XFL: CFL's ultimate problem is a shortage of brains and not money
Let's face it folks. The NFL's financial success was not something which dropped from the sky. The success of the NFL has been propelled by smart people who have made smart decisions. Smart people, making smart decisions, have resulted in professional leagues across North America being able to face the challenge of the pandemic without selling out their identities.
It is more than apparent that the CFL is not run by smart people. A smart league run by a smart Commissioner would have used all that time wasted in seeking to obtain corporate welfare from the Justin Trudeau government into instead pursuing an "NFL playbook" for achieving success. Correspondingly, a smart league run by a smart Commissioner would not be kowtowing to a league which is the likes of the XFL with no games played; no proven financial success and having a papertrail of preceding failure.
A smart league run by a smart Commissioner would have sought to be inspired by the smart people running the NFL. Such smart people would have made sure that the CFL's financial survival would have not become so dependent on stadium ticket sales.
A smart league run by a smart Commissioner would have seen the pandemic as a wake-up call, and would have gone into hyper-drive to raise money for the CFL from the kind of corporate branding strategy which has assured the NFL a diversity of financial revenue streams. Indeed, money from ticket sales is a relatively very small amount of its financial revenue.
The average Canadian football fan would be hard pressed to find in your supermarket or other places where people shop any kind of CFL branding on products as compared to the NFL. That's because the operation of CFL is stuck in the 1970's.
I would gladly buy CFL T-shirts, other accessories and products with the CFL on it or a team in the CFL that I support like the Toronto Argonauts and so too would the millions of Canadians who watch Canadian football games on TV. Just imagine the millions of dollars of revenue the CFL has missed by nothing figuring this out.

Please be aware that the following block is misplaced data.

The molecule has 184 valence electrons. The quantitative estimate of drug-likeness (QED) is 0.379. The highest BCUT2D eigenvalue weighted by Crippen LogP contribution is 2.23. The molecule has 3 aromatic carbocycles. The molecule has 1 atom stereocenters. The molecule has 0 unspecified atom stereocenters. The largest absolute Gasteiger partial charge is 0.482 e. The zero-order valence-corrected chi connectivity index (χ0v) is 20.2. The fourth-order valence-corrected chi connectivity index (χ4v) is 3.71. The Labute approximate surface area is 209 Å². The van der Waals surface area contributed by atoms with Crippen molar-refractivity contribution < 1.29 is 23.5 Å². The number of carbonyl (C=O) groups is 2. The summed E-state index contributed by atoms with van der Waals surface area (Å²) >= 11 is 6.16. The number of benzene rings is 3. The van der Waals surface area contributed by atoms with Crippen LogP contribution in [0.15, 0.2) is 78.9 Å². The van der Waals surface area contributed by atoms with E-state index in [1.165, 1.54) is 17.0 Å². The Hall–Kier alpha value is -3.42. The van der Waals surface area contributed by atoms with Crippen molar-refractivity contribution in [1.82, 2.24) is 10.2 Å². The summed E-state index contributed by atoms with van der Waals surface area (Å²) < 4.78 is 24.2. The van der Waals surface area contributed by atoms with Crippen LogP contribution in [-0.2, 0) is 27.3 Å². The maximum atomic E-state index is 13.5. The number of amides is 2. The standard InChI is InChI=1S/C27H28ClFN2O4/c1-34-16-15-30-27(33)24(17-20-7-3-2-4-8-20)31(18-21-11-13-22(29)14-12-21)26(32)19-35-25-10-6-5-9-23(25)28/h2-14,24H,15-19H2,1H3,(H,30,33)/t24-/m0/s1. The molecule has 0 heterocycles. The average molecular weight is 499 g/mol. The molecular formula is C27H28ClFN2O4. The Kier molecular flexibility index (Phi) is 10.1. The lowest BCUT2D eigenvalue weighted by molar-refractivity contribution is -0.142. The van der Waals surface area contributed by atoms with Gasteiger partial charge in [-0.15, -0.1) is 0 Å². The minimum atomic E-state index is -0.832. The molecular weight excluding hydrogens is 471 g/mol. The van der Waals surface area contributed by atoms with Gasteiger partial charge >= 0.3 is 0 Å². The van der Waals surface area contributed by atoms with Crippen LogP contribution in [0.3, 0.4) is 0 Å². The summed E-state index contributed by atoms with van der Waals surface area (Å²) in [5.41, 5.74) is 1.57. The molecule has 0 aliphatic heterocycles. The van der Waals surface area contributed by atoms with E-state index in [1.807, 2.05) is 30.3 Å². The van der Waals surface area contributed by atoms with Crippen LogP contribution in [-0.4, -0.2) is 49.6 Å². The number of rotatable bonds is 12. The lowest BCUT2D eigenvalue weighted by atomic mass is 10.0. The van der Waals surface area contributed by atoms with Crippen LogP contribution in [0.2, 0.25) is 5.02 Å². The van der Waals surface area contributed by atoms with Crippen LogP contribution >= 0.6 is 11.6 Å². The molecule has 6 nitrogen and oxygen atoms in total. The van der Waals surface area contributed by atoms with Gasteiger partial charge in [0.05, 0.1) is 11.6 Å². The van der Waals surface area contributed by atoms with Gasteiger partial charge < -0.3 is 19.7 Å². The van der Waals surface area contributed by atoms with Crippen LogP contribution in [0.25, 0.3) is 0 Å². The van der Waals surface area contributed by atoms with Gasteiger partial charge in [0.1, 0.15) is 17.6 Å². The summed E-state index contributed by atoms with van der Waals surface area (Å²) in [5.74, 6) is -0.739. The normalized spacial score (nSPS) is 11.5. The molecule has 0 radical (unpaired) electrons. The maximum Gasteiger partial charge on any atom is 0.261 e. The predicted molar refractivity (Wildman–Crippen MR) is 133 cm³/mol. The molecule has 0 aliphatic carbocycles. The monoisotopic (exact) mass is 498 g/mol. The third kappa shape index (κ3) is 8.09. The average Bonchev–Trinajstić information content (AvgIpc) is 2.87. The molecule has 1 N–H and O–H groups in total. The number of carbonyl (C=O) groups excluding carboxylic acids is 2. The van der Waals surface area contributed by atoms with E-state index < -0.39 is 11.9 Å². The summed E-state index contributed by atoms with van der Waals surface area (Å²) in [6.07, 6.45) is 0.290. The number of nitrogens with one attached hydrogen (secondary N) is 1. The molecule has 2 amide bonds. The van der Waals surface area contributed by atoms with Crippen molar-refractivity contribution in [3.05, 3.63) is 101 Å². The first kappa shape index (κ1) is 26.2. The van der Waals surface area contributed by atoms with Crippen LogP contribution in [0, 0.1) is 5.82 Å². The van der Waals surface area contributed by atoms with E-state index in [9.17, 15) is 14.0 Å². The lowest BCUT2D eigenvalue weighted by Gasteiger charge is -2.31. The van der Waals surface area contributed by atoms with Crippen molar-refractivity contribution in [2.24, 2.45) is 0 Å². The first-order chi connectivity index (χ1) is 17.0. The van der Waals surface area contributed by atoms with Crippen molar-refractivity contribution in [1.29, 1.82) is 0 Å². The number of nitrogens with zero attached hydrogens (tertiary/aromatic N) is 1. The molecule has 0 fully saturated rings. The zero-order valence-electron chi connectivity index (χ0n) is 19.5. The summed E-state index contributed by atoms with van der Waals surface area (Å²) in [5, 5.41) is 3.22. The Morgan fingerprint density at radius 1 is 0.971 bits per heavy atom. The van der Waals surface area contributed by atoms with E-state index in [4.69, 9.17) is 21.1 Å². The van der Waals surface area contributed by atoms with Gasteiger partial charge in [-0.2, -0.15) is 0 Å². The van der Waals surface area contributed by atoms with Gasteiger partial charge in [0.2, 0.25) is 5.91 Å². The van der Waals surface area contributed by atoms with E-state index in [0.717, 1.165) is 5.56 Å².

I would furthermore add that I am also sure there are many American CFL fans who watch the games on ESPN who would love to also wear and buy products with CFL insignia just to mystify their NFL-supporting American brethren.
Unfortunately for such Canadian football fans, everything that CFL has done during the pandemic betrays that the CFL is apparently run by Tweedledum and Tweedledee characters. First they fenced out players from a discussion on a financial solution to the League's woes; then Chief Commissioner Randy Ambrosie wasted months and months shedding crocodile tears in front of Parliament on an appeal to the national tradition of the league. And then the utter skepticism by parliamentarians on the sincerity of this Commissioner is then confirmed when he is ready to sell out to a Hollywood cowboy from America, who has no proven success of running a sports team let alone a league.
When the CFL Commissioner was shamefully grovelling for handouts during the height of the pandemic when many Canadians didn't have money to pay rent or to put food on the table was when a smart commissioner would have sought to encourage CFL players to support local pandemic initiatives in their communities while also pursuing new cross-marketing opportunities with Canada's leading corporations.
I wonder how many CFL warriors who are part of the silent majority of supporters of Canadian football are watching in horror and shock on a prospective assimilation and destruction of a league which has been instrumental to expressing the national unity of Canada.
It is unfortunate just how our Canadian football traditions are now being subverted by so-called Canadian sports pundits whose principle source of news are apparently XFL branded sites churning out fake news aimed at misleading Canadians on the true market value of the XFL.
The XFL and its so-called value is no more credible than the main character in the folktale the "Emperor's New Clothes". And without a season under its belt, the so-called market value of the XFL is just as fictitious. No business people with any brains would jump into bed and prostitute the soul to a league and the nation that it represents with no documented papertrail of proven financial and market success.
Indeed, the dust of previous XFL failure hasn't even settled yet. It has just recently surfaced Oliver Luck who is the current CEO of the XFL is still legally fighting with Vince McMahon who was in charge of the former XFL. But just yesterday, yahoos representing XFL branded sites were criticizing me for stating that much of the news about the XFL outside of their branded sites has been negative, and the latest revelations further proves my point about the XFL.
And just for the record, I did try to watch a few XFL games at the start of its season while that league was being run by McMahon.
You might wonder, who is this guy writing these articles anyway? I am an alumnus of the top Business School in the nation. I had successfully predicted that Target Canada was going to implode and have to retreat back into the United States one year before it actually happened during a time when all the other journalists painted a rosy picture for the future of Target in Canada.
Stay tuned for my next article in which I discuss the huge risks for the CFL in damaging its credibility with its existing American fan base by jumping into bed with an unproven league which in my view is destined for a failure far worse than the previous "XFL".